Drought Fails to Stem Rising Values

Drought Fails to Stem Rising Values


The Tenth District reported sizeable year-over-year gains with irrigated cropland leading the way. But non-irrigated and ranchland also gained ground.

Published On: April 14, 20131 min read
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Thanks to record crop insurance payouts, farming income in the Great Plains trumped drought conditions. The resulting rise in land values was not limited solely to “good” farmland. As the following chart indicates, dryland farms and ranches also saw substantial gains in value.
Using responses from 232 banks, the Kansas City Fed presented its survey of Agricultural Credit Conditions covering the fourth quarter of 2012. A selection of observations by some of these bankers follows:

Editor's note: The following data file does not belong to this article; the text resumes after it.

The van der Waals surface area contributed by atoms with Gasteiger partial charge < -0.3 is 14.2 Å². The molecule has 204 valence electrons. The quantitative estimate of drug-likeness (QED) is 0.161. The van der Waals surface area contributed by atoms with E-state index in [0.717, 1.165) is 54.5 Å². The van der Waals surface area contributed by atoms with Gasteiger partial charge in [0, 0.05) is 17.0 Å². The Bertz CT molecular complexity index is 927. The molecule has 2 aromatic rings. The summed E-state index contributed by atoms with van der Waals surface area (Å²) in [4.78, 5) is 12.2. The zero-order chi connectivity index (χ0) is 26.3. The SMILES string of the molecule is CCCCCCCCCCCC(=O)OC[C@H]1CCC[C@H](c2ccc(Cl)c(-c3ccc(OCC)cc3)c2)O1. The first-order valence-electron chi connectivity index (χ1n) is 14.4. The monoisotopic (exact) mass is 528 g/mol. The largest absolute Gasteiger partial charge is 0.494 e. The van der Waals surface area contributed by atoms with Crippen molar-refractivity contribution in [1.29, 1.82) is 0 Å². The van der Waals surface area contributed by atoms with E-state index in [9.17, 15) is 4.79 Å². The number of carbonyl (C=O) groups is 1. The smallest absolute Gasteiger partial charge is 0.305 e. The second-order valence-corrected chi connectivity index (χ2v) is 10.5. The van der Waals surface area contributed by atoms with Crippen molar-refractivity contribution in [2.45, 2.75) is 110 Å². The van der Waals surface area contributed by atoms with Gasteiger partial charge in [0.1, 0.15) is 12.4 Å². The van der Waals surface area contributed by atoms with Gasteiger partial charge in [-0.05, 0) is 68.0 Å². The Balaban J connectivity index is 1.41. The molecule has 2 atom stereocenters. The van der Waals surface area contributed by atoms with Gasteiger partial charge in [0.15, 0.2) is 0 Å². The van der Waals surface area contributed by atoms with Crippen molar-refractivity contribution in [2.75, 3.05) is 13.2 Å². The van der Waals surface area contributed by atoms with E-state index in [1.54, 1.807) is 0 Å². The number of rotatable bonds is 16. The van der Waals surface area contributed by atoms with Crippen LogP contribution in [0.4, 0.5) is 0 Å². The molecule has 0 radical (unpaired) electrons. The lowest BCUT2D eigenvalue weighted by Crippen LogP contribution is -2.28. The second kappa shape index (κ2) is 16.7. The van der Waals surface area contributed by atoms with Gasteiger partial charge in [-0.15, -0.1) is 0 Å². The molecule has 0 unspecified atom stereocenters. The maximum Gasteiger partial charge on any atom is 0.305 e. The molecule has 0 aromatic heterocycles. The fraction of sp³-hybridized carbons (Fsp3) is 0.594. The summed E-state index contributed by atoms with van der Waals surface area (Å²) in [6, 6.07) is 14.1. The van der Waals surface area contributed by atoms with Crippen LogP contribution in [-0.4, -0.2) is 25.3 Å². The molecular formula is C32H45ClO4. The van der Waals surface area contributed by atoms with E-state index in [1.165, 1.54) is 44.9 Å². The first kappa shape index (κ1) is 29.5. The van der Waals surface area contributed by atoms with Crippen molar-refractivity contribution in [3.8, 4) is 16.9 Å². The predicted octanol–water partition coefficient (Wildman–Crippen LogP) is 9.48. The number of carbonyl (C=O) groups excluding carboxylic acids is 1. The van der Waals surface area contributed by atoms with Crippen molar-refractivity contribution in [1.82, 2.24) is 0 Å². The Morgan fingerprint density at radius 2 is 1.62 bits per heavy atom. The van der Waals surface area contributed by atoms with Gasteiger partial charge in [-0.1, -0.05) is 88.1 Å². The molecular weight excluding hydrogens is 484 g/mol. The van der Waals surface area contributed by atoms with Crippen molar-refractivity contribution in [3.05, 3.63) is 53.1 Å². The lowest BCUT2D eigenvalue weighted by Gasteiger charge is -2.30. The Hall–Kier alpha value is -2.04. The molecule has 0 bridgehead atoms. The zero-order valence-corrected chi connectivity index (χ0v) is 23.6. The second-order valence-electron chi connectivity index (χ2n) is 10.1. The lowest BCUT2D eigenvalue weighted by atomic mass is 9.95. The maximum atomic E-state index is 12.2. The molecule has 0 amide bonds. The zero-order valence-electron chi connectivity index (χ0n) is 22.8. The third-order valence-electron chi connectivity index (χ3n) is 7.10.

“Almost all recent auctions were sold to the largest farmers in the area wanting to get bigger. The buyers are strong, and most are cash sales.” — Northwest Missouri
Crop insurance checks are a big part of financial statements in this area.” — Northeast Nebraska
“Lenders are competing hard for good loans.” — Eastern Kansas
“Pasture conditions are very poor, and livestock producers will continue to struggle without significant rainfall.” — Southeast Colorado
“Many young farmers have difficulty purchasing real estate at these higher prices.” — Southeast Colorado
“This area continues to see the effects of the 2012 drought mainly in high prices for livestock forage.” — Central Wyoming

Read the complete report at www.KansasCityFed.org.

Download the digital version of The Land Report’s Spring 2013 magazine.

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